time, not that the age in which we live is over scrupulous in condoning social breaches of the 'moral laws that are supposed to govern Society. As there was half a ccutury ago, and before then, and as there will bo no doubt in thc centuries to come, there is a
good deal of bowing to virtue and passing it
There were no half measures about the pecadiiloes of Lord Grennox.
Before Elmira had been in tnwu a month I she had taken leave of Harry Barkstead and sailed away to those continental cities ho had told her of, under the protection of Lord Grennox. . Why should she consider Harry Barkstead ? He had not married her, nor did he intcud ever so to do. She had not bound her life to his in any way. He had no claim upon her. He had not honoured her with his society for her pleasure but for his own. Lord Grennox had consented to settle upon her such an income for life as would make her
independent of both his lordship and Harry
Elmirahudacccptcd his lordship's proposals, and had obtained proper legal assistance to ensure thc deed of endowment being properly executed and with bom fide trustees. She was a woman of business, and ina very short time had met other women of business in the town who had given her good advice, and men of business too, oue of them having relations with Norfolk, and all of them possessed of the full knowledge of thc immense wealth of Lord Grennox. She was a born adventuress, ellis Elmira of the East coast, a Pompadour, a Delormo, a Castlemaine; and she held her own when thc young Queen Victoria was among the most delighted of the audiences at Covent Garden and Druey Lane.
Though duelling was beginning to decline even among army men as a mode of satisfying wounded honour, it was sufficiently the mode to justify Harry Barkstead in sending a friend full Bpeed after Lord Grennox with the demand of an immediate meeting. Society and certain journals that reflected the worst phases of its life and character found the dis- appointment of Barkstead a matter for much gossip and amusement ; and of course it was taken for granted that the young Norfolk gentleman would not sit down tamely under thc i II j u.-y which he had suffered at thc hands of the gayest and cleverest Lothario of hit time. Nor did Hurry intend to do so ; but meanwhile Fate had other business in store for thc false friend who-had matriculated for a reputation quite an scandalous as that ol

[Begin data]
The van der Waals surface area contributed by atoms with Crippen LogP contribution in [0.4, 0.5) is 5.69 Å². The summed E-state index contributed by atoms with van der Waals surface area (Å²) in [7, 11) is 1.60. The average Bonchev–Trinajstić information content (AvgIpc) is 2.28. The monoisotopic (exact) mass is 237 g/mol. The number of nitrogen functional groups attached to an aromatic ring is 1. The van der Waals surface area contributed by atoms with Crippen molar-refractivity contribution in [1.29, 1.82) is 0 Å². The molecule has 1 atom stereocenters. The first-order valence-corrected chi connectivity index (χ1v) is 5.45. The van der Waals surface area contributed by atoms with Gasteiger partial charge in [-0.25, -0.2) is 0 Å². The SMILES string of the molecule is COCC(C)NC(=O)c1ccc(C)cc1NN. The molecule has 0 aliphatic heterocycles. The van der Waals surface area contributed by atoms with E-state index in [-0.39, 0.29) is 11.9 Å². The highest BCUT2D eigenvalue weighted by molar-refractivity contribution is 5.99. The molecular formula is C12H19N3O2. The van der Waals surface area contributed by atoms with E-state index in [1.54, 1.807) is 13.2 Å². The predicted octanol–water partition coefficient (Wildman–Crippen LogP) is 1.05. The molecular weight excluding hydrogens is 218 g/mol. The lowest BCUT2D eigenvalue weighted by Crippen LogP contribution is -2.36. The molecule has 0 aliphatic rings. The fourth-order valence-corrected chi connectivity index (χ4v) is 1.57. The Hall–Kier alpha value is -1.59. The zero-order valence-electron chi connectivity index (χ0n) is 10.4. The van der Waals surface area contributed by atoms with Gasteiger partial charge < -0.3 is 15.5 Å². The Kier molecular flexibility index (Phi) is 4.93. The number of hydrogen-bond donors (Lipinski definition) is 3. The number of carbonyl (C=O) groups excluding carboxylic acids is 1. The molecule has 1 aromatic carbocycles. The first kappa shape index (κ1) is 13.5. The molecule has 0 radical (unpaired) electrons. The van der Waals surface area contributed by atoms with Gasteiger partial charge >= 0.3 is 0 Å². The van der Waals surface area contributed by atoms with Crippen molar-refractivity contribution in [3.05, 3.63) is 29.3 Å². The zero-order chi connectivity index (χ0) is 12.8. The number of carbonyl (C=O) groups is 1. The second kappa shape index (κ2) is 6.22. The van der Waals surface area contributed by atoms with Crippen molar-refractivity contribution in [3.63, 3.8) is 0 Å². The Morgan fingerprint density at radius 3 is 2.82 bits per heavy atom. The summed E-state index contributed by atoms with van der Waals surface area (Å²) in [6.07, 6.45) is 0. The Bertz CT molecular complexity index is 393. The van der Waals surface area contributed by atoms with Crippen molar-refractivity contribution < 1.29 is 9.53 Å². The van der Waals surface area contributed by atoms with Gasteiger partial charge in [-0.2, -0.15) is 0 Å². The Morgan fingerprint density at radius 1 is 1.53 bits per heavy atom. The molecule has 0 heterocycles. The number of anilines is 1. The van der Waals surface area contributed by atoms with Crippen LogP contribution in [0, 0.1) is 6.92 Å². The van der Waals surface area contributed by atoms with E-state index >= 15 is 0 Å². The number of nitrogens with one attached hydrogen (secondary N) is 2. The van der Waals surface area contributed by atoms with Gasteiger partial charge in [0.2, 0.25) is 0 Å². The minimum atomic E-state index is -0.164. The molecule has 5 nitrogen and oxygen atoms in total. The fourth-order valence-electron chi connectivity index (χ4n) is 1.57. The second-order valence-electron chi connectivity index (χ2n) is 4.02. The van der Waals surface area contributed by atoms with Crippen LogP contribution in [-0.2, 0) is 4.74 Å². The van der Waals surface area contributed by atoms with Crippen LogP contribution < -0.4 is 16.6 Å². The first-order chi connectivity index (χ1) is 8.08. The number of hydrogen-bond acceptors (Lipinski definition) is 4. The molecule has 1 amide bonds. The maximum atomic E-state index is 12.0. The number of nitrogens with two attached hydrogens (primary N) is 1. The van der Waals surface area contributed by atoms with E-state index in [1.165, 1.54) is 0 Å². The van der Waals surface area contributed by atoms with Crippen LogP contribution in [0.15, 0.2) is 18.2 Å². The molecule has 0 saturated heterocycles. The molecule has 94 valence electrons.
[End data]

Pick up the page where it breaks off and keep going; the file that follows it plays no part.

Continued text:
Harry received a message from his fathet to go down immediately to Ornicsby Hull on pain of disinheritance and other punishments. So while his ambassador of wur sped on hil way to france and Italy, Harry Barkstead took thc coach to Yarmouth, u prey to thc varied puBsiotiB of pride, hate, unrequited love (kc »still called his passion for Elmira love and fcu-B nf bankruptcy, He had of late no only far exceeded in his expenses thc libera allowance of his father, but he had Contracid financial responsibilities that he could uoi meet without a special grant, und his bills hui begun to accumulate in hands the least reput able among money-lenders. What he mos feurcd, however, was Sir Anthony's auge over thc affair of Elmira Webb. His futile was rich enough to meet thc financial claim that pressed upon him, ami hud rescued hin from the accommodating Jews before ; hut li had a personal regard for the smacksman n Caistor, und might bitterly resent thc scduc tlon of old Webb's daughter. Harry's fore casi of (he agenda paper of his sins which hi father-dnstice Barkstead, ns thc commoi people called him-hud prepared against hin
was beside the mark.